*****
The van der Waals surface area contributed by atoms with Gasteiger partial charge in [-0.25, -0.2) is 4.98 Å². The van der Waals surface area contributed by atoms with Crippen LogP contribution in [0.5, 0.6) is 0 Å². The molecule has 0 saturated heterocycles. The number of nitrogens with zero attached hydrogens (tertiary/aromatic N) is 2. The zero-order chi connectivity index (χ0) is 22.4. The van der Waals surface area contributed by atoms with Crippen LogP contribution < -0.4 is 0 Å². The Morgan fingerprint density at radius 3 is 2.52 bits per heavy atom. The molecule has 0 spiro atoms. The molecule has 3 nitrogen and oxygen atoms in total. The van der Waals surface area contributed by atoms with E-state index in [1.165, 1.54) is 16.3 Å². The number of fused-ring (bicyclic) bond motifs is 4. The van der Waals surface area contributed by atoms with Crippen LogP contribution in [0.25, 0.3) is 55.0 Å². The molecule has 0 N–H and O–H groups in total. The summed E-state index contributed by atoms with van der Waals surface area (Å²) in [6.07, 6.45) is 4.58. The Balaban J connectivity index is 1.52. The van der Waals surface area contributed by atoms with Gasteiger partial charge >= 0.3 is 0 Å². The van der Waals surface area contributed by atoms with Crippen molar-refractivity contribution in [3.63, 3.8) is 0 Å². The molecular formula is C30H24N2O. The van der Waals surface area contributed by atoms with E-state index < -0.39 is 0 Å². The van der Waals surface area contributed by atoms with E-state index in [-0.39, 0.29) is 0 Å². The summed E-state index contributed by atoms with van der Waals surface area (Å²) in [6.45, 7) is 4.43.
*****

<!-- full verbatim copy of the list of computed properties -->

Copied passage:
The van der Waals surface area contributed by atoms with Gasteiger partial charge in [-0.25, -0.2) is 4.98 Å². The van der Waals surface area contributed by atoms with Crippen LogP contribution in [0.5, 0.6) is 0 Å². The molecule has 0 saturated heterocycles. The number of nitrogens with zero attached hydrogens (tertiary/aromatic N) is 2. The zero-order chi connectivity index (χ0) is 22.4. The van der Waals surface area contributed by atoms with Crippen LogP contribution < -0.4 is 0 Å². The Morgan fingerprint density at radius 3 is 2.52 bits per heavy atom. The molecule has 0 spiro atoms. The molecule has 3 nitrogen and oxygen atoms in total. The van der Waals surface area contributed by atoms with E-state index in [1.165, 1.54) is 16.3 Å². The number of fused-ring (bicyclic) bond motifs is 4. The van der Waals surface area contributed by atoms with Crippen LogP contribution in [0.25, 0.3) is 55.0 Å². The molecule has 0 N–H and O–H groups in total. The summed E-state index contributed by atoms with van der Waals surface area (Å²) in [6.07, 6.45) is 4.58. The Balaban J connectivity index is 1.52. The van der Waals surface area contributed by atoms with Gasteiger partial charge >= 0.3 is 0 Å². The van der Waals surface area contributed by atoms with Crippen molar-refractivity contribution in [3.63, 3.8) is 0 Å². The molecular formula is C30H24N2O. The van der Waals surface area contributed by atoms with E-state index < -0.39 is 0 Å². The van der Waals surface area contributed by atoms with E-state index in [-0.39, 0.29) is 0 Å². The summed E-state index contributed by atoms with van der Waals surface area (Å²) in [6.45, 7) is 4.43.